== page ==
Quintessentially British, the collection incorporates the two sides of the classic British aesthetic. Westwood weaves swiftly between the two stereotypes of the rebellious youth and the chic aristocrat, resulting in an overarching social commentary headed by the Brit poster girl of the 90s, Kate Moss. Westwood even worked with Scottish craftsmen to create her own unique take on tartan that featured heavily in the clothes, establishing tartan as the go-to fabric of punky teenagers of the time.
The accessories are equally iconic - from heavily layered necklaces branded with Westwood's signature orb logo, to oversized headwear and four-inch platform heels, the overall theme of the collection was pure exhibitionism. Everything was done to an extreme degree, resulting in the kind of over-the-top glamour that has recently disappeared as fashion continues to move more and more towards clean, unfussy silhouettes and colour palettes. Being an Autumn/Winter collection, it is also inevitable that the majority of the shows best looks are complimented by killer outerwear - whether it be full-length, silk-lined fur coats or extravagant tartan capes, the coats of collection were arguably the highlights, proving that fashion can be cosy as well as fabulous.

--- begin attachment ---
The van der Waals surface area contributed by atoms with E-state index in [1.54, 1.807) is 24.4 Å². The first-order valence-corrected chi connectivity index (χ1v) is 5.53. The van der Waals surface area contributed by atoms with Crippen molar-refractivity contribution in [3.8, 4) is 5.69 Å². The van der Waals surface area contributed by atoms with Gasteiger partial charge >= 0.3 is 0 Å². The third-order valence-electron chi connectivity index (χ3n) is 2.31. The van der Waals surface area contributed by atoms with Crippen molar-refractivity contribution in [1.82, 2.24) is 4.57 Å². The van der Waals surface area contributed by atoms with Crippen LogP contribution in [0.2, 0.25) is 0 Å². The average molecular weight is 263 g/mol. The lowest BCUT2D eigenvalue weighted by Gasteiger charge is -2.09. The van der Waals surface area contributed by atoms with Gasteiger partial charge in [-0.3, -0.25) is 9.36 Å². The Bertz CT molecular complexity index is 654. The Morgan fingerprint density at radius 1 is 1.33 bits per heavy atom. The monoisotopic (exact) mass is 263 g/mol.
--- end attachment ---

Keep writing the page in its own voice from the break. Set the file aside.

The collection is still arguably the greatest of Westwood's illustrious career, and is essentially the epitome of British fashion in the 90s. Few designers have left such an incredible legacy, and not just in terms of fashion - Westwood promoted a punk attitude as well as a punk aesthetic, actively tackling controversial issues and bringing political activism into the mainstream, awakening an entire generation of youth to a number of issues. Few designers truly deserve the title of "icon", but Westwood (now Dame Vivienne Westwood) has shown time and time again that she is worthy.
|Campbell takes a tumble - Anglomania A/W 1993|